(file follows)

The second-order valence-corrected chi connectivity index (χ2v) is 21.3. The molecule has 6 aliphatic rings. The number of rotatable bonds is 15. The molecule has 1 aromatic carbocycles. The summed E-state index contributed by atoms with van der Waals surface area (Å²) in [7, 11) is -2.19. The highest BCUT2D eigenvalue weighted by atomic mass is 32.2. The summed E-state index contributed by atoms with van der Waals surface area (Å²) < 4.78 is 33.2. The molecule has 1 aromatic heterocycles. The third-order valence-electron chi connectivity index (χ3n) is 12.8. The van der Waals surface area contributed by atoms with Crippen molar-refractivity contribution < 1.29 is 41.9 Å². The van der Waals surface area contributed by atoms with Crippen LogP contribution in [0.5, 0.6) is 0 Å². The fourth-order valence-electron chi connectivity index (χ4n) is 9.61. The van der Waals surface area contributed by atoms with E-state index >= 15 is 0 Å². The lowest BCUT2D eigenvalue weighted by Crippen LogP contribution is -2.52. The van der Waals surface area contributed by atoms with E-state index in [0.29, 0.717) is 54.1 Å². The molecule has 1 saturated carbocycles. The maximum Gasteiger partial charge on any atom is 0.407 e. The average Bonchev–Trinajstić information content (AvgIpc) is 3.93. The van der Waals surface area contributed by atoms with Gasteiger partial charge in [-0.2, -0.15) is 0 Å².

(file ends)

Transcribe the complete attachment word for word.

The second-order valence-corrected chi connectivity index (χ2v) is 21.3. The molecule has 6 aliphatic rings. The number of rotatable bonds is 15. The molecule has 1 aromatic carbocycles. The summed E-state index contributed by atoms with van der Waals surface area (Å²) in [7, 11) is -2.19. The highest BCUT2D eigenvalue weighted by atomic mass is 32.2. The summed E-state index contributed by atoms with van der Waals surface area (Å²) < 4.78 is 33.2. The molecule has 1 aromatic heterocycles. The third-order valence-electron chi connectivity index (χ3n) is 12.8. The van der Waals surface area contributed by atoms with Crippen molar-refractivity contribution < 1.29 is 41.9 Å². The van der Waals surface area contributed by atoms with Crippen LogP contribution in [0.5, 0.6) is 0 Å². The fourth-order valence-electron chi connectivity index (χ4n) is 9.61. The van der Waals surface area contributed by atoms with E-state index >= 15 is 0 Å². The lowest BCUT2D eigenvalue weighted by Crippen LogP contribution is -2.52. The van der Waals surface area contributed by atoms with E-state index in [0.29, 0.717) is 54.1 Å². The molecule has 1 saturated carbocycles. The maximum Gasteiger partial charge on any atom is 0.407 e. The average Bonchev–Trinajstić information content (AvgIpc) is 3.93. The van der Waals surface area contributed by atoms with Gasteiger partial charge in [-0.2, -0.15) is 0 Å².